The more complicated reality is that parts of the Pakistani state are very much sponsors of terrorism, while other parts are trying their best to fight it. That’s one reason why most observers doubt that cutting off Pakistan’s access to U.S. military aid will compel it to change its behavior: Even if it really wanted to meet Trump’s conditions, it probably can’t. Most Pakistanis hate the Taliban and other terrorist organizations, but they don’t exactly love the country that has been drone-bombing them for the past 13 years, either. Rallying Pakistan’s vast, fragmented military and intelligence community around the principle of unwavering cooperation with the U.S. would be a Sisyphean task.

Meanwhile, the Pakistanis in the anti-Taliban camp find Trump’s allegations of “lies and deceit” galling. Islamabad-based journalist and counterterrorism researcher Arsla Jawaid writes for CNN that for all its faults, the country has poured an awful lot of blood and treasure into the war on terrorism, making halting but meaningful progress in recent years, while thousands of Pakistani civilians have been killed by Taliban terrorists and American Predator drones alike. Factoring in the economic toll of helping the U.S. prosecute the forever war on its soil, Jawaid argues, the costs to Pakistan of being a U.S. ally have vastly outweighed the American aid it has received.

Even critics of Pakistan who support getting tougher with our problematic ally doubt that suspending aid will make much difference. Writing in the Washington Post, Indian journalist Barkha Dutt points out that an aid cutoff is a price the Pakistani military is willing to pay in order to pursue what it sees as Pakistan’s national interest rather than that of the U.S., whereas the American war effort in Afghanistan remains heavily dependent on supply routes through Pakistan, making it hard for leaders in Islamabad to imagine us abandoning them entirely. Unless the U.S. is willing to reroute its Afghan supply lines, while also backing Pakistan’s elected civilian government in its longstanding power struggle with the military, Dutt doubts that Trump’s move will have much effect.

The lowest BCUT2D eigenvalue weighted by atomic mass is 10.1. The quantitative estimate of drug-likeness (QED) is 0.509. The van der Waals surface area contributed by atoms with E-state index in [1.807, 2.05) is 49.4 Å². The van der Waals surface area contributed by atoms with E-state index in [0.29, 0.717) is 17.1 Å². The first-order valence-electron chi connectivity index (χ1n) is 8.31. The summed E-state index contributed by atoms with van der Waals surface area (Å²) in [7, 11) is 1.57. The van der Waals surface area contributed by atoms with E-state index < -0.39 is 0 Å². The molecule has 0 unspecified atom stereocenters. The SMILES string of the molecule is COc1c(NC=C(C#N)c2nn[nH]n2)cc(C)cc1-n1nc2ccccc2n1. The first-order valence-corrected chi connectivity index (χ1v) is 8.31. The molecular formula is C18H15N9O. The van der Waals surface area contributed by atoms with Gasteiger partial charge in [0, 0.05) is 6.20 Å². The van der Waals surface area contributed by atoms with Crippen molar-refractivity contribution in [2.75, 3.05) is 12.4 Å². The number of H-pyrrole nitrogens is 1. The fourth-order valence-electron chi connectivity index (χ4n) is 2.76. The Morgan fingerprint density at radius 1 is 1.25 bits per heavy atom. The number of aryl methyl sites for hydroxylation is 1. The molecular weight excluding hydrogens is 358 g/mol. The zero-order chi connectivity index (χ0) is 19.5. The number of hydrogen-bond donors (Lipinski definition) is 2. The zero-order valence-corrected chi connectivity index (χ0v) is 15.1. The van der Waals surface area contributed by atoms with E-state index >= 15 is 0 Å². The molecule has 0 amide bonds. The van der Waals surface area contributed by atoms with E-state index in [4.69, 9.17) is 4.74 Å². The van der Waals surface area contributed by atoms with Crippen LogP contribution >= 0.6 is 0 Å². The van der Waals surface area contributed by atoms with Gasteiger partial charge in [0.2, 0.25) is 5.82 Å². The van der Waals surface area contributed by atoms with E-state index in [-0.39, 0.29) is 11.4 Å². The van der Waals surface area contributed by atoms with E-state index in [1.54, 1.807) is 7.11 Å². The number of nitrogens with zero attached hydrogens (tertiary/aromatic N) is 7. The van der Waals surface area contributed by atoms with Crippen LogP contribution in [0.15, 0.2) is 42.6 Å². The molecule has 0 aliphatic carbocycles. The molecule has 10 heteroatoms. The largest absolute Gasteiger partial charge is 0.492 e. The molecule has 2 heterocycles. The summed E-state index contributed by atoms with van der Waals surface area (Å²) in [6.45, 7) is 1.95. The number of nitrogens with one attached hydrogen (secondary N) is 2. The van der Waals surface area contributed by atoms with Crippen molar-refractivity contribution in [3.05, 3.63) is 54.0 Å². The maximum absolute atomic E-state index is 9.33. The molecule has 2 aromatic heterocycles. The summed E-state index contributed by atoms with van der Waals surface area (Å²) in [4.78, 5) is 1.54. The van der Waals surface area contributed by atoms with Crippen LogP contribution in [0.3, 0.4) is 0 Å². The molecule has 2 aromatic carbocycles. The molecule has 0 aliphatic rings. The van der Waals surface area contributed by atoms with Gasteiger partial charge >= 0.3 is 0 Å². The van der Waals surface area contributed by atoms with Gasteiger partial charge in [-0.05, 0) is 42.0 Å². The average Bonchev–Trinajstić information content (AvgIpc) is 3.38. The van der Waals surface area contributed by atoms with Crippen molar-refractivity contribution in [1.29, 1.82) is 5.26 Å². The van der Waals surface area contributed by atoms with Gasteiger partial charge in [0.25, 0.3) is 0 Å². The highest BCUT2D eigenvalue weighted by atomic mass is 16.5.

In any case, we know that putting financial pressure on Pakistan doesn’t compel it to change its ways because the Obama administration tried it, repeatedly, and to no avail. As Georgetown professor C. Christine Fair explains at Foreign Policy, Pakistan holds all the cards here, because we need them more than they need us. Not only is Pakistan a critical link in our supply chain to Afghanistan, it’s also got the fastest-growing nuclear program in the world, the security of which is already terrifyingly spotty. The global security threats posed by insolvency, instability, or economic and political collapse in Pakistan are such that we can’t cut it off completely without raising the specter of nuclear weapons falling into the hands of terrorists.

For its part, Pakistan has been preparing for a suspension of American aid for years, after all the other times we have threatened or attempted one. The country has cultivated other financiers, including Russia and China, as the dollar value of U.S. aid has declined in recent years. The Pakistanis can afford to gamble here, figuring that either Washington will eventually become too scared of loose nukes to let our purchased influence there deteriorate any further, or Beijing will step in to fill the gap. Secretary of Defense James Mattis told the press he was not concerned about the possibility of Pakistan cutting off our routes to Afghanistan in retaliation, which so far it has not indicated it will do. An anonymous official told Reuters on Friday that the administration was examining steps to mitigate the impact of such a retaliatory measure, which they acknowledged could be quite severe, but these “risk mitigation plans” are not fully developed. Judging from these remarks, the administration does not seem to have a fully baked strategy for coping with a rapid deterioration in relations with Islamabad.

In keeping with his foreign-policy doctrine of scuttling any transaction that does not get the U.S. enough bang for its buck, Trump appears to be balancing the cost of our aid to Pakistan against the help we’re getting from them and concluding that this deal is simply not worth the money. But accounting for the full range of costs and risks inherent in cutting Pakistan loose, along with the likelihood that this punishment won’t prove corrective, the balance sheet begins to look messier. America’s strategy in Pakistan has been on the wrong track for a long time, but that doesn’t mean Trump’s approach will put it on the right one.

Cutting Off Pakistan Won’t Make It a Less Problematic Ally